If you live in the versatile USDA hardiness zone 5, you have numerous choices when landscaping your home. The many options may overwhelm, but by picking themes for areas of your yard, you can incorporate several design elements that can help to streamline the process.
An edible landscape graces the yard with beauty while providing you with food. Some edible plants and trees make fantastic ornamental landscaping plants. Dwarf apples perform well in zone 5. They bloom prolifically once they mature, and have a prominent fragrance. Choose varieties such as Honeycrisp and Fuji for their taste and hardiness. Cane fruits, like raspberries and blackberries, make an interesting hedge. Use strawberries, such as the easy-to-grow Alpine variety, as borders in landscaping beds. Northern highbush blueberries are a choice for ornamental shrubs that add fall color to the landscape. Arbors and pergolas covered in grape vines add a Mediterranean flair. Concord and Delaware grapes perform well in zone 5. If you have a large yard, consider a shade tree or two, such as chestnut, persimmon or wild cherry.
The National Wildlife Federation offers certification for wildlife habitats. These habitats include plants that provide food, areas of shelter and clean water. You can attract birds, small mammals and beneficial insects with careful plant selection and placement. To give shelter to small mammals and birds, include shrubs such as cranberry viburnum and elderberry. Perennials for zone 5 that work for this design include Echinacea purpurea, butterfly weed and columbine. You can also include birdhouses and feeders that blend with your home design, as well as bat houses--bats reduce mosquito populations. A water feature as simple as a birdbath works, but a small pond will add more to the landscape.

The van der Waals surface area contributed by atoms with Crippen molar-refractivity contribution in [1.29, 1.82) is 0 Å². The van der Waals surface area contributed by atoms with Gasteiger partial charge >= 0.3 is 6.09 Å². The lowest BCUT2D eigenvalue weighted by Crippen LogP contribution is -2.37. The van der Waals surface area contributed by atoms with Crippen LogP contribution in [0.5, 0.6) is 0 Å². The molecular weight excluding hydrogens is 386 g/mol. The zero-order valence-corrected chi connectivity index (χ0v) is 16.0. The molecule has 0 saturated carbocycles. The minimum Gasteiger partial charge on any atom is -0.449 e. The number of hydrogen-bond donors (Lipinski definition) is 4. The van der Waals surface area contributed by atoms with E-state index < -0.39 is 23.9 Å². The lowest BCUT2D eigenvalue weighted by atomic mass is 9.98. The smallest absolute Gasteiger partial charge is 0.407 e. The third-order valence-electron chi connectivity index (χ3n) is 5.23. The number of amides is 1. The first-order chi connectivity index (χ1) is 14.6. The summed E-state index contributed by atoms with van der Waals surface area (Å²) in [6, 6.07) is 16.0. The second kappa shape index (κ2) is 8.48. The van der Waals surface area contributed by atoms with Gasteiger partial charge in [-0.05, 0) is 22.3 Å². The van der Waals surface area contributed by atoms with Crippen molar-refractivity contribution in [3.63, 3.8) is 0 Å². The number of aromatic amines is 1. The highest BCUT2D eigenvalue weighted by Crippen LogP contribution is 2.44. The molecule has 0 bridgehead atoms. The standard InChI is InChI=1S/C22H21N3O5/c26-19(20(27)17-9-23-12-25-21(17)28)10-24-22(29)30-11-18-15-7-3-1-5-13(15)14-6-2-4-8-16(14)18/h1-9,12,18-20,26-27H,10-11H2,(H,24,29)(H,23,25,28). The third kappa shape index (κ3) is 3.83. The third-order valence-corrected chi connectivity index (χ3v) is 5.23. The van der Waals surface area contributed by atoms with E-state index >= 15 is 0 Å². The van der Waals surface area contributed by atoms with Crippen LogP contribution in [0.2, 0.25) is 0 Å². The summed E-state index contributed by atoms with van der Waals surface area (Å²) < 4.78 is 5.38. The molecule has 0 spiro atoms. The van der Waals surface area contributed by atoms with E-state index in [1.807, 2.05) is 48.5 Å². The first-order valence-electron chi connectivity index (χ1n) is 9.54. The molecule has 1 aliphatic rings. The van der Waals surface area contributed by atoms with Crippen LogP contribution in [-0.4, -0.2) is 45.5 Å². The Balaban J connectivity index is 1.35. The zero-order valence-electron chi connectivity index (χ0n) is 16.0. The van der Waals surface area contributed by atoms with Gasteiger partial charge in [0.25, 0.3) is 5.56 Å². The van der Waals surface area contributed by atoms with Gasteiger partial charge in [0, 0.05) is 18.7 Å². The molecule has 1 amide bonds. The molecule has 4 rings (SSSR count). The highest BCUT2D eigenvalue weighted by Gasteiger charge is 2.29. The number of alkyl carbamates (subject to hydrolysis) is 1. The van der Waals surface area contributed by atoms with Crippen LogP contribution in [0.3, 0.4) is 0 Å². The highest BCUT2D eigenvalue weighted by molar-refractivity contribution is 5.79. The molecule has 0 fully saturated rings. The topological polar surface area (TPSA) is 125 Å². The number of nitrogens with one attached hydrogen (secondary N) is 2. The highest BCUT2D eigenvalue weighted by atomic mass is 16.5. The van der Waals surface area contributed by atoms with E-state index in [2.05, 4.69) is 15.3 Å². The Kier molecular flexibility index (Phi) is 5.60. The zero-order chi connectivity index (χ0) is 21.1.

The winter in zone 5 ranges from mild to frigid, with below-zero temperatures and consistent snow cover. The dreary winter lacks color and vibrancy. To liven up your zone 5 landscaping, plant shrubs, perennials and bulbs. Choose shrub varieties that sport red berries, such as winterberry holly and juniper. Roughleaf dogwood’s red branches look striking against the snow. Some perennials hold their color through the winter, like lavender varieties and dead nettle. Add some late-winter color with early-blooming bulbs. Snowdrops and crocus poke through in early March, sometimes before the snow has melted. Bulbs look their best when planted in masses. They make attractive borders and look stunning scattered throughout a lawn to brighten it up before the grass grows.
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